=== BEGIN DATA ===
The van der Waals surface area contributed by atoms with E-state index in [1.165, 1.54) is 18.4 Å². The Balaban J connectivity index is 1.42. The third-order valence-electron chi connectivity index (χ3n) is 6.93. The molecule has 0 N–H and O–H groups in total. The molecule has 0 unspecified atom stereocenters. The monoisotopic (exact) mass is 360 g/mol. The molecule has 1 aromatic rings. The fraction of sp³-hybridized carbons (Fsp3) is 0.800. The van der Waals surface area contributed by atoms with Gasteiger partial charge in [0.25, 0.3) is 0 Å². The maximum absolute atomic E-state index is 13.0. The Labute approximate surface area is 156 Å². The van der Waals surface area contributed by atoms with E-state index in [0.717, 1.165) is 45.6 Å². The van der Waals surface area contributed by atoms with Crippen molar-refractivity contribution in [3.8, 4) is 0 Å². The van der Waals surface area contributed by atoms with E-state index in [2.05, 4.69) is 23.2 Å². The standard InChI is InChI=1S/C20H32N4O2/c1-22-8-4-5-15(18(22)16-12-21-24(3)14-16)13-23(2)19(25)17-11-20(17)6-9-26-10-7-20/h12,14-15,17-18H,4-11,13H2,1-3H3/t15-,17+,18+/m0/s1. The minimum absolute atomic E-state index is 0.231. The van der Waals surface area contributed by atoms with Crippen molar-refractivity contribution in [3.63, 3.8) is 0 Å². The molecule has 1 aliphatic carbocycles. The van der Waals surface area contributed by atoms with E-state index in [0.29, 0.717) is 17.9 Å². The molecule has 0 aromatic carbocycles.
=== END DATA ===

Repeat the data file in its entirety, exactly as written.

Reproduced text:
The van der Waals surface area contributed by atoms with E-state index in [1.165, 1.54) is 18.4 Å². The Balaban J connectivity index is 1.42. The third-order valence-electron chi connectivity index (χ3n) is 6.93. The molecule has 0 N–H and O–H groups in total. The molecule has 0 unspecified atom stereocenters. The monoisotopic (exact) mass is 360 g/mol. The molecule has 1 aromatic rings. The fraction of sp³-hybridized carbons (Fsp3) is 0.800. The van der Waals surface area contributed by atoms with Gasteiger partial charge in [0.25, 0.3) is 0 Å². The maximum absolute atomic E-state index is 13.0. The Labute approximate surface area is 156 Å². The van der Waals surface area contributed by atoms with E-state index in [0.717, 1.165) is 45.6 Å². The van der Waals surface area contributed by atoms with Crippen molar-refractivity contribution in [3.8, 4) is 0 Å². The van der Waals surface area contributed by atoms with E-state index in [2.05, 4.69) is 23.2 Å². The standard InChI is InChI=1S/C20H32N4O2/c1-22-8-4-5-15(18(22)16-12-21-24(3)14-16)13-23(2)19(25)17-11-20(17)6-9-26-10-7-20/h12,14-15,17-18H,4-11,13H2,1-3H3/t15-,17+,18+/m0/s1. The minimum absolute atomic E-state index is 0.231. The van der Waals surface area contributed by atoms with Crippen molar-refractivity contribution in [3.63, 3.8) is 0 Å². The molecule has 1 aliphatic carbocycles. The van der Waals surface area contributed by atoms with E-state index in [0.29, 0.717) is 17.9 Å². The molecule has 0 aromatic carbocycles.